Image: Bambang Hendarso Danuri
Subekti  /  AFP - Getty Images
National Police Chief Bambang Hendarso Danuri holds up fingerprint samples of Noordin Top during a press conference in Jakarta on Thursday.
msnbc.com news services
updated 9/17/2009 6:54:19 AM ET 2009-09-17T10:54:19

Noordin Top, a regional terrorism mastermind who eluded capture for nine years and is blamed for a string of deadly attacks in Indonesia, was killed during a raid in central Indonesia, the police chief said Thursday.

Police hunting for suspects in recent bombings raided a hide-out in central Indonesia, sparking gunfire and an explosion Thursday that left four suspected militants dead, he said, including the Malaysian fugitive. Three alleged terrorists also were captured.

Malaysian-born Noordin, who set up a violent splinter group of regional militant network Jemaah Islamiyah, was widely considered the mastermind of the bombings of two luxury hotels in Jakarta in July , as well as other attacks in Bali and in Jakarta, which have killed scores of Westerners and Indonesians.

Noordin's remains were found at a house on the outskirts of the town of Solo, in central Java, said national police chief Bambang Hendarso Danuri.

Fingerprints in a police database matched the body to Noordin, he said.

"It is Noordin M. Top," he told a nationally televised news conference to the cheers from the audience. "He is leader of al-Qaida in Southeast Asia."

Pregnant woman among those captured
A counterterrorism official told The Associated Press the dead also included alleged bomb-maker Bagus Budi Pranato. The captured militants included a pregnant woman who was being treated at a hospital, national police spokesman Nanan Sukarna said.

Police tracked the seven suspects to Solo and besieged a village house on the outskirts overnight. The raid ended near daybreak when an explosion was detonated inside the home, the spokesman said.

Image: Noordin Mohammad Top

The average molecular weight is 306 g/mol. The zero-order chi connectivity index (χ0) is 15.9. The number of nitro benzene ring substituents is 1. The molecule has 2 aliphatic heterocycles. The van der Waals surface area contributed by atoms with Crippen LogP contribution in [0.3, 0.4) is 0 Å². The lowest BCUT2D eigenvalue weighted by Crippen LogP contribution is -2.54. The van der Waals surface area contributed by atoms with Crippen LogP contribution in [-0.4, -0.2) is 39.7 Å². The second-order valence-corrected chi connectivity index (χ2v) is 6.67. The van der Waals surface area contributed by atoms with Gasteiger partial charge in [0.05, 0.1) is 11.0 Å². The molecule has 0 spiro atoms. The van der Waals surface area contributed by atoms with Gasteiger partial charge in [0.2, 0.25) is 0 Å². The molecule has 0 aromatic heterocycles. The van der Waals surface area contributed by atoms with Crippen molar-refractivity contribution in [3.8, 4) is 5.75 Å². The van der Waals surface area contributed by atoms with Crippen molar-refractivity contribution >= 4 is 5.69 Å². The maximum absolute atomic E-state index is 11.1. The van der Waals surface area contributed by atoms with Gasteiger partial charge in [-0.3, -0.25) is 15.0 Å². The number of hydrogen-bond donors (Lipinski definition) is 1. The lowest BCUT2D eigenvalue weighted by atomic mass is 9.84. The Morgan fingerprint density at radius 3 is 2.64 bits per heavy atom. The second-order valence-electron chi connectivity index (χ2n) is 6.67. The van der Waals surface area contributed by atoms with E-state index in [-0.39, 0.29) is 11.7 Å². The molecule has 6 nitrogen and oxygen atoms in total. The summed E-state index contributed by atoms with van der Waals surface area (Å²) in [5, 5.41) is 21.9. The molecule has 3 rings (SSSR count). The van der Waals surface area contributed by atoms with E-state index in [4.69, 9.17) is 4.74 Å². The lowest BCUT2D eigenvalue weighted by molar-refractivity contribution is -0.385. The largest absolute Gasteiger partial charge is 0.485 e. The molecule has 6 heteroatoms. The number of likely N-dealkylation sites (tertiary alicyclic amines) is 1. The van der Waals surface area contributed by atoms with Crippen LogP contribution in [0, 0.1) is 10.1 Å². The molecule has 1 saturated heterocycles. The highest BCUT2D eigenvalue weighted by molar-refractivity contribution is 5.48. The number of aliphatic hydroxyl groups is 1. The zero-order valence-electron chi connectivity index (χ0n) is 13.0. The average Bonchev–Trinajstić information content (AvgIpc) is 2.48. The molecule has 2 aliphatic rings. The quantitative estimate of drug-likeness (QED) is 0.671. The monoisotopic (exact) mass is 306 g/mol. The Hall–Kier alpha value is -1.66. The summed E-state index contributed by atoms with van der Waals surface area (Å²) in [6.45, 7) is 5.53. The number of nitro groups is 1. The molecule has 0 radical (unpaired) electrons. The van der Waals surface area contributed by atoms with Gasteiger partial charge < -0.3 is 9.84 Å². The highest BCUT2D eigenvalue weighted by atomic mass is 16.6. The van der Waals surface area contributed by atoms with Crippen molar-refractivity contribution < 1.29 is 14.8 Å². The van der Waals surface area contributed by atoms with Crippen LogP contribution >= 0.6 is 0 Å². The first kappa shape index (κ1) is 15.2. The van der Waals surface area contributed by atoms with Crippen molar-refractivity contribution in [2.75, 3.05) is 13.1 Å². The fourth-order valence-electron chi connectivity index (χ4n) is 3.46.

EPA
Noordin Top was described by police as the “leader of al-Qaida in Southeast Asia.”

The operation left behind a charred house with no roof and blown-out walls. The bodies were flown to Jakarta for autopsies.

Hundreds of pounds of explosives, weapons, grenades and bombs were recovered from the scene as ambulances shuttled away the dead and injured.

Indonesia, Southeast Asia's biggest economy and the world's most populous Muslim country, has been under intense pressure to capture or kill Noordin ahead of President Barack Obama's visit in November.

"It's a huge blow for the extremist organizations in Indonesia and the region," said Sidney Jones, an expert on Islamic militants with the International Crisis Group.

Police have been searching for several people believed to be behind the near-simultaneous attacks on the Ritz-Carlton and JW Marriott hotels on July 17 in which nine people, including two suicide bombers, were killed and 53 wounded.

The July bomb attacks in Jakarta ended a four-year lull in militant attacks in Indonesia. Subsequent police investigations showed that Noordin's group of militants had planned to assassinate President Yudhoyono at his home using a suicide truck bomb.

Noordin, a key recruiter, strategist and financier for Jemaah Islamiyah, has been on the run for years, eluding capture on several occasions.

He and his associates often used safe houses in Central Java as hideouts, helped by a network of sympathizers in the area, and relied on couriers, rather than easily tracked mobile phones, to communicate with his cells.

More on: Indonesia

The Associated Press and Reuters contributed to this report.

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